When you’re ready to spill the pregnancy beans, set up a time to talk with your boss. If you’re nervous, it might be beneficial to chat with a trusted co-worker who has been pregnant while working for the same company. That way you can find out what to expect and be prepared for any questions or concerns your employer might have. But proceed with caution: Your boss will appreciate hearing the exciting news from you and not the office rumor mill.
Before your meeting, read up on company policies regarding pregnancy and parental leave, and consider sitting down with your human resources representative to gain additional insight on important factors such as paid or unpaid leave, possible changes to your health insurance, as well as options for disability leave, should a medical condition arise. You’ll also want to know your rights and be familiar with any state laws or protections—just in case. (Find your state at pregnantatwork.org and check out the U.S. Department of Labor for more insight.) When you have all of the information, you can then decide what to say and how to say it. Furthermore, you’ll be better equipped to field any questions.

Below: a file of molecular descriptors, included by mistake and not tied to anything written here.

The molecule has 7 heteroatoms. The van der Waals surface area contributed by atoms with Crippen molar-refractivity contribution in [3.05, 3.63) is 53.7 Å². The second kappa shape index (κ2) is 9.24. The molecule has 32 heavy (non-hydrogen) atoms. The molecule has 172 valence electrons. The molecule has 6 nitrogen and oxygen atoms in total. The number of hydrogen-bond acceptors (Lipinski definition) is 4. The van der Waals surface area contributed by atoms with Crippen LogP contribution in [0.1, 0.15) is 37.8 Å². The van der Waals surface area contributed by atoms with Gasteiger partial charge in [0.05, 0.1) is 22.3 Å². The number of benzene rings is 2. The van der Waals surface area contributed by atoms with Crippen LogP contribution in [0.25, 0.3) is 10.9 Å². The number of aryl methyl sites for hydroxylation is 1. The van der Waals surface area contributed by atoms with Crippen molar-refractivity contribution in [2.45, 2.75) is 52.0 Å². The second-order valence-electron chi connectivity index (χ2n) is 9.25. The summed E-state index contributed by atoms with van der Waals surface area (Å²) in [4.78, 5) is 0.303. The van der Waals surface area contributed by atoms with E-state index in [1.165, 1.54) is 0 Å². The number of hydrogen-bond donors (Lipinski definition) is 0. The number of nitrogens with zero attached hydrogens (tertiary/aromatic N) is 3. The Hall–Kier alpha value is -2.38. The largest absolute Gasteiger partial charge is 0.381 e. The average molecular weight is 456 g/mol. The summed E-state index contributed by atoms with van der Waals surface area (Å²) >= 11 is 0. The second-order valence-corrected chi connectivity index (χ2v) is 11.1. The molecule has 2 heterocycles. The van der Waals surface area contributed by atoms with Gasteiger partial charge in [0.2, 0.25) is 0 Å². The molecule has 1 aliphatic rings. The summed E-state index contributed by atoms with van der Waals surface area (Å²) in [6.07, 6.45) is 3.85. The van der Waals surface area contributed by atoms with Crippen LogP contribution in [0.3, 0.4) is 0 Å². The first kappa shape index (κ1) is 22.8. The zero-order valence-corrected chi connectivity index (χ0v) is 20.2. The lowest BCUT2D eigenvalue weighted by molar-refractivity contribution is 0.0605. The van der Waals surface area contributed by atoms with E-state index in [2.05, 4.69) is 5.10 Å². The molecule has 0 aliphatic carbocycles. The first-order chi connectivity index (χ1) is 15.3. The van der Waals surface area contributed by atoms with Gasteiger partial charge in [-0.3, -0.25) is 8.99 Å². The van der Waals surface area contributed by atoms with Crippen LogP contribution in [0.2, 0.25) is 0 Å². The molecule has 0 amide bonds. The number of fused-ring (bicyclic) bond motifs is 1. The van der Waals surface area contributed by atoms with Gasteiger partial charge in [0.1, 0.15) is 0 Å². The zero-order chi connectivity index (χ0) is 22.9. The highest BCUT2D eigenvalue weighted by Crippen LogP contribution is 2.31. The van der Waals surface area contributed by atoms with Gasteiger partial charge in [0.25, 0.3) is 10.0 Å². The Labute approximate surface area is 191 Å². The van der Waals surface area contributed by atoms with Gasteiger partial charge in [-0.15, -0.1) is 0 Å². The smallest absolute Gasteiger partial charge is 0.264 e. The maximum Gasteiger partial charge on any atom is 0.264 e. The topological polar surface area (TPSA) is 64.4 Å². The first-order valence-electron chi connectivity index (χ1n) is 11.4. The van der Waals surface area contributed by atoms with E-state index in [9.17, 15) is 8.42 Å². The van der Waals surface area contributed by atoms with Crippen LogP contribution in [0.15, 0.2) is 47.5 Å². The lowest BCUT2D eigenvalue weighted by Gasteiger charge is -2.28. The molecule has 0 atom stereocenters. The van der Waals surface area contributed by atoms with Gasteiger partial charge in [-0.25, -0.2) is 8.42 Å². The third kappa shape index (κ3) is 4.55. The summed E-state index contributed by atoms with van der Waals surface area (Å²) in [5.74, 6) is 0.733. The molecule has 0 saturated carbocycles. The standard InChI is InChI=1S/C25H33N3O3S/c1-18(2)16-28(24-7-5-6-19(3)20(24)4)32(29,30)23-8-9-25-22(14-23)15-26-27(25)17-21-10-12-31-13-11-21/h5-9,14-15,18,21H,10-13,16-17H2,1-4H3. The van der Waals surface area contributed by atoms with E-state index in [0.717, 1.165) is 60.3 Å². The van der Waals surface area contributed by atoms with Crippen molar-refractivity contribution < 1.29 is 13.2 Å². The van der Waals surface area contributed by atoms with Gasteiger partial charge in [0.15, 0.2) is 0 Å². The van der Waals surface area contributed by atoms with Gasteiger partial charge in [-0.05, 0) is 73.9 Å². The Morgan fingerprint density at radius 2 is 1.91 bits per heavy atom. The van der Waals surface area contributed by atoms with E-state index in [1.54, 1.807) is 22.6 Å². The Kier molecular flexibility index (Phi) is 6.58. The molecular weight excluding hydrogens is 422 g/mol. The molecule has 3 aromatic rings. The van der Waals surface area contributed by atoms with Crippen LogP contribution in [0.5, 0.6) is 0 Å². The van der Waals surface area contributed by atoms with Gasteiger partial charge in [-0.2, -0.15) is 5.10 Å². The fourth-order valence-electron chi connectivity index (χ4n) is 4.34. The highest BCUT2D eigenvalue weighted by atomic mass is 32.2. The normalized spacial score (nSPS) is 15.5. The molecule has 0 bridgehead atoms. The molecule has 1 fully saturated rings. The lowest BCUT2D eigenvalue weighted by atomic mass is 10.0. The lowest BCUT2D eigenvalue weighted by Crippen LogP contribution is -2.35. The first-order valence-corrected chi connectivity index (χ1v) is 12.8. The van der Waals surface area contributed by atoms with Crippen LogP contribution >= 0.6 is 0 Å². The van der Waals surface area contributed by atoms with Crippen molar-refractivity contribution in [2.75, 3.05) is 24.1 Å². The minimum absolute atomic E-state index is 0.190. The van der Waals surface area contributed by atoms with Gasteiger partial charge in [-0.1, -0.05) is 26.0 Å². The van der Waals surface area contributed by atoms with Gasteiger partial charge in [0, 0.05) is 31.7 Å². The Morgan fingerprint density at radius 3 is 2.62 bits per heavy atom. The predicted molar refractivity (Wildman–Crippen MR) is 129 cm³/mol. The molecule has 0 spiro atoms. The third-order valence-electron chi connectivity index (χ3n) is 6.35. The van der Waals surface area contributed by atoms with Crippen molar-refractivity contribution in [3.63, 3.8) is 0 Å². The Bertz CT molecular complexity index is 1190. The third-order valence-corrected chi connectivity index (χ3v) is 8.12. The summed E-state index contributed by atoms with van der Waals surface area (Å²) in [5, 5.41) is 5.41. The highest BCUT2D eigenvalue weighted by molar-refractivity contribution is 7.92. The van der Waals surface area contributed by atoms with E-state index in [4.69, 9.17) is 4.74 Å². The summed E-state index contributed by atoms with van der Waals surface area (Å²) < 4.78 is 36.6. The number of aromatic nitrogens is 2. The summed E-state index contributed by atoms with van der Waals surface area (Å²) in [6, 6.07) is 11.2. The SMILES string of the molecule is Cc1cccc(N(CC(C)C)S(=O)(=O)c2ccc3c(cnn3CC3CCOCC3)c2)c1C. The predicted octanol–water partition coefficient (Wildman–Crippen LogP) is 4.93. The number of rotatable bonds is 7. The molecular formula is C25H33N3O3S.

After you tell your employer your news, reassure her that you are still just as committed to your job. Be up front about any adjustments that you may need to make while reminding her that this is all temporary.
In case the subject comes up, you should be ready to discuss whether you intend to return to work after maternity leave. If you do, come up with a plan to ensure your workload is covered while you’re away. If you don’t, explain how you’ll make your departure as seamless as possible.